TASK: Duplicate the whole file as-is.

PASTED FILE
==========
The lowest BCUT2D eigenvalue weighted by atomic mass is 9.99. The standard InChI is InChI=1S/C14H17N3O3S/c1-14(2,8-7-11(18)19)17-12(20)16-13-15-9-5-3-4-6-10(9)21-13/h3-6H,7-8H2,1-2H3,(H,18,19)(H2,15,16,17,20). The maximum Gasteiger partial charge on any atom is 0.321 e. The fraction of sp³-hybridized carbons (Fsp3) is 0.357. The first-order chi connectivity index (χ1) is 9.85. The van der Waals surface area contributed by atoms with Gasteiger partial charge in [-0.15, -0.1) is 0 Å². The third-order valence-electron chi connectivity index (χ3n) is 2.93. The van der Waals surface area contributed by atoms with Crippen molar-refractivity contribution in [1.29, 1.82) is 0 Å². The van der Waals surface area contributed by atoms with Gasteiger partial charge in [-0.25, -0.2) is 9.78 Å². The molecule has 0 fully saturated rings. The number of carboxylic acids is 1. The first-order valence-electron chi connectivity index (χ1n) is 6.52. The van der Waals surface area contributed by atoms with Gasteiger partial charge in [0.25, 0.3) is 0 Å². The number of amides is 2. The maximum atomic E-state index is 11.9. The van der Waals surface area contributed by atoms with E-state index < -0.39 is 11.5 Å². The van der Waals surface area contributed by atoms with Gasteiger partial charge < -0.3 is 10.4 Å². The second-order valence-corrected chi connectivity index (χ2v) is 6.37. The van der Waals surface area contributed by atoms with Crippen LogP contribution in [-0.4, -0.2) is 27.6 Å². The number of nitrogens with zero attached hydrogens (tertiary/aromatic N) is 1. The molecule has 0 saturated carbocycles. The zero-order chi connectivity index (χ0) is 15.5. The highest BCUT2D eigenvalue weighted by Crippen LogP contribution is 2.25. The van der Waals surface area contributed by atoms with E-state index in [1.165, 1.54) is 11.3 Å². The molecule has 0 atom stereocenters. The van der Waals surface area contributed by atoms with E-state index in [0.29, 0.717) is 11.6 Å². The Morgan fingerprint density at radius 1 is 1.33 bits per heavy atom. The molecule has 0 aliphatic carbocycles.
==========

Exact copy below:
The lowest BCUT2D eigenvalue weighted by atomic mass is 9.99. The standard InChI is InChI=1S/C14H17N3O3S/c1-14(2,8-7-11(18)19)17-12(20)16-13-15-9-5-3-4-6-10(9)21-13/h3-6H,7-8H2,1-2H3,(H,18,19)(H2,15,16,17,20). The maximum Gasteiger partial charge on any atom is 0.321 e. The fraction of sp³-hybridized carbons (Fsp3) is 0.357. The first-order chi connectivity index (χ1) is 9.85. The van der Waals surface area contributed by atoms with Gasteiger partial charge in [-0.15, -0.1) is 0 Å². The third-order valence-electron chi connectivity index (χ3n) is 2.93. The van der Waals surface area contributed by atoms with Crippen molar-refractivity contribution in [1.29, 1.82) is 0 Å². The van der Waals surface area contributed by atoms with Gasteiger partial charge in [-0.25, -0.2) is 9.78 Å². The molecule has 0 fully saturated rings. The number of carboxylic acids is 1. The first-order valence-electron chi connectivity index (χ1n) is 6.52. The van der Waals surface area contributed by atoms with Gasteiger partial charge in [0.25, 0.3) is 0 Å². The number of amides is 2. The maximum atomic E-state index is 11.9. The van der Waals surface area contributed by atoms with E-state index < -0.39 is 11.5 Å². The van der Waals surface area contributed by atoms with Gasteiger partial charge < -0.3 is 10.4 Å². The second-order valence-corrected chi connectivity index (χ2v) is 6.37. The van der Waals surface area contributed by atoms with Crippen LogP contribution in [-0.4, -0.2) is 27.6 Å². The number of nitrogens with zero attached hydrogens (tertiary/aromatic N) is 1. The molecule has 0 saturated carbocycles. The zero-order chi connectivity index (χ0) is 15.5. The highest BCUT2D eigenvalue weighted by Crippen LogP contribution is 2.25. The van der Waals surface area contributed by atoms with E-state index in [1.165, 1.54) is 11.3 Å². The molecule has 0 atom stereocenters. The van der Waals surface area contributed by atoms with E-state index in [0.29, 0.717) is 11.6 Å². The Morgan fingerprint density at radius 1 is 1.33 bits per heavy atom. The molecule has 0 aliphatic carbocycles.